Kauai residents and some legislators call for an independent inquiry into the cause
KILAUEA, Kauai » State Attorney General Mark Bennett should let someone else lead the criminal and civil investigation into what caused the Ka Loko Dam breach that killed seven people, according to politicians, residents and the dam owner's property manager.
Meanwhile, Bennett, who testified before the state House, maintained that he and his office can conduct a fair and impartial investigation.
"Anyone who knows me knows that I will approach this case like I have approached all the cases in my career: aggressively and vigorously and letting the chips fall as they may," Bennett said. But a growing chorus of Kauai residents, including Bruce Fehring, who lost three family members and four friends, and political leaders say the state cannot be impartial, since it could be held at least partially responsible for the breach, since the dam was never monitored or inspected.
About 60 people wearing T-shirts with "Dam Mad" protested potential conflicts on the part of the attorney general yesterday near Wailapa Stream down from the Ka Loko Dam.
On April 26 the Kauai County Council is expected to act on a resolution calling for an independent investigation.
U.S. Rep. Neil Abercrombie said he knows Bennett well and thinks he is an "excellent" attorney, and that is why it is important to get another investigator in the mix.
As the investigation continues, the state, its employees, "perhaps even the governor herself" could face criminal or civil charges, and it is the attorney general's job to defend them.
State investigators are expected to return to Ka Loko today to continue their investigation.
Fehring held a news conference to call for an independent investigation into what caused the tragedy and to make sure it does not happen again.
"The story coming to light is not 4 weeks old or 4 months old or 4 years old, it is decades old," Fehring said. "Residents of Kilauea (and the surrounding areas) have been seeking answers to questions about stream diversion and altered water flows in mauka lands for years and years."
But despite complaints to state and federal agencies, nothing has been done, he said.
Abercrombie, who was on Kauai at Fehring's request, was joined by state Sen. Gary Hooser (D, Kauai-Niihau), who tried to amend a bill to include language requiring an independent investigator. Senate leaders said the matter would be discussed as lawmakers continue work on all bills in the final weeks of the session.
AT ISSUE FROM some perspectives are Bennett's ties to William McCorriston, the attorney retained by landowner James Pflueger, whose property includes the Ka Loko Dam and reservoir. Bennett and McCorriston are former law partners.
Gordon Rosa, Pflueger's property manager on Kauai, said Bennett's office could not be objective. "From day one the AG's office came in finger-pointing," Rosa said. "They were head-hunting early to save their butt."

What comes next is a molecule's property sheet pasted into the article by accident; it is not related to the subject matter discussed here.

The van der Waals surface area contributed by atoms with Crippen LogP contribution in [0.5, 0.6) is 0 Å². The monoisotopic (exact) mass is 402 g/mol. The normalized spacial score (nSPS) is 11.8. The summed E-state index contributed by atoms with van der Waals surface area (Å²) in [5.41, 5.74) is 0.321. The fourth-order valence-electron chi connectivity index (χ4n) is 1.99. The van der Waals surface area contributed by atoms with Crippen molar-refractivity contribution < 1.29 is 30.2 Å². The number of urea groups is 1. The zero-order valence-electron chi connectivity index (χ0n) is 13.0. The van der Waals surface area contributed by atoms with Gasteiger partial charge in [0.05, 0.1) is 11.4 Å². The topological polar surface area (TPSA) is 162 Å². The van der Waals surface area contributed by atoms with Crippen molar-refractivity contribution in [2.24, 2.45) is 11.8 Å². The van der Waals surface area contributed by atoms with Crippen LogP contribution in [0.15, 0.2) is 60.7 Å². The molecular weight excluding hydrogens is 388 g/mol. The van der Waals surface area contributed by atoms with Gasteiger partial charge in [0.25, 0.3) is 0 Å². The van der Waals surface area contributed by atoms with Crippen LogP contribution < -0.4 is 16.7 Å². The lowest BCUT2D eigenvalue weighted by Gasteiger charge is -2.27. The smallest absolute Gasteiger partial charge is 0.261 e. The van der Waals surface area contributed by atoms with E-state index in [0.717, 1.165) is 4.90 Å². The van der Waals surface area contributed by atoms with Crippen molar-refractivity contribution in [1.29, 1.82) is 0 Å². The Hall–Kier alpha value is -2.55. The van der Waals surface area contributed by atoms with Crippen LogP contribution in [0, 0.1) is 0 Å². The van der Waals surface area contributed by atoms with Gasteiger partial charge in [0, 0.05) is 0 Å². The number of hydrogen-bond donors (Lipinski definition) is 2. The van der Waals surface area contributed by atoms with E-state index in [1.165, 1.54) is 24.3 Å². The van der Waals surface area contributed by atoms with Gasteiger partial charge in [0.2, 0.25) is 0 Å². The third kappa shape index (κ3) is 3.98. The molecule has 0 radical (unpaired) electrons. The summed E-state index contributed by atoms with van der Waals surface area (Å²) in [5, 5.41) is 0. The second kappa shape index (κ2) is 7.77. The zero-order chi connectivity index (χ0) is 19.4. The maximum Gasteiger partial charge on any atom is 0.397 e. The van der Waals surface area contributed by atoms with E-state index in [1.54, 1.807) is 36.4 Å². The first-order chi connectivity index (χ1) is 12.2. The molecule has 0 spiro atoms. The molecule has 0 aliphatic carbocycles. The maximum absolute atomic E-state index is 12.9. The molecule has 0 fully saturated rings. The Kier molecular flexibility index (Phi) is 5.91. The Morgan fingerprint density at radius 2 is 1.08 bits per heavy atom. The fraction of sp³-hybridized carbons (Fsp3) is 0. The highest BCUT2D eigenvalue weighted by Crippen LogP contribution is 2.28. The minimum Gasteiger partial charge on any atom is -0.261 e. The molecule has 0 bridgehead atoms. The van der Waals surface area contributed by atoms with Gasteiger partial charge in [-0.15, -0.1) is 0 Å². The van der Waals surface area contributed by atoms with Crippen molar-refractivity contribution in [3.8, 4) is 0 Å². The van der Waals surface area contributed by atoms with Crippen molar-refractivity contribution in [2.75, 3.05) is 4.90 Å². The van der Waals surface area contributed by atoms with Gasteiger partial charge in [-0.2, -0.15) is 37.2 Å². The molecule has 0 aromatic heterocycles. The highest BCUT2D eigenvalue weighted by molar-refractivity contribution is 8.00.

Two House panels advanced a measure yesterday calling on the attorney general to appoint a deputy within his office to conduct an independent investigation into the Ka Loko Dam failure.
The deputy would be asked to investigate "independently and with impartiality" any role the state, Kauai County, private landowners and others might have had with respect to the dam breach.
"The community is clear: They do not feel they can get an independent investigation" under Bennett, said Rep. Brian Schatz (D, Makiki-Tantalus), vice chairman of the House Water Land and Ocean Resources Committee.
"What the Legislature is focusing on is what the people of Kauai want, which is an independent investigation."
Bennett noted that on the day of the disaster, he retained experts to fly to Kauai and assess the damage and gather evidence, even though he was not required by law to do so.
"All I can do," Bennett told lawmakers, "is give you my word and my representation that the fact that my former law firm is involved, or the fact that there may be culpable state and county officials, is not going to influence me in any way to do this job with less vigor."
Lawmakers said an investigation could be set up within Bennett's office with sufficient "firewalls" in place to ensure impartiality.
BENNETT NOTED that the deputy would still report to him, ultimately, and that such an investigation would be duplicative of what he plans to undertake. He said he would conduct an investigation whether a deputy is appointed or not.
And he bristled at the notion that as leader of the investigation, he would be compromised in any way. He said there is no legal or ethical conflict arising from his past relationship with McCorriston, and cited case law that has cleared attorneys general in other states in similar cases.
Still, three Kauai residents traveled to the Capitol to push for an independent inquiry.
Amy Marvin criticized Bennett's office for allowing Pflueger, a former car dealership magnate, to plead guilty to lesser crimes and avoid jail time in connection with a November 2001 mudslide on his property. Pflueger, who also was represented by McCorriston in that case, was instead fined $500,000 and given three years' probation.
"The attorney general and his former law partner made a sweetheart deal," Marvin said.
Marvin and her family are currently suing Pflueger over damage to their home they say was caused by the 2001 mudslide.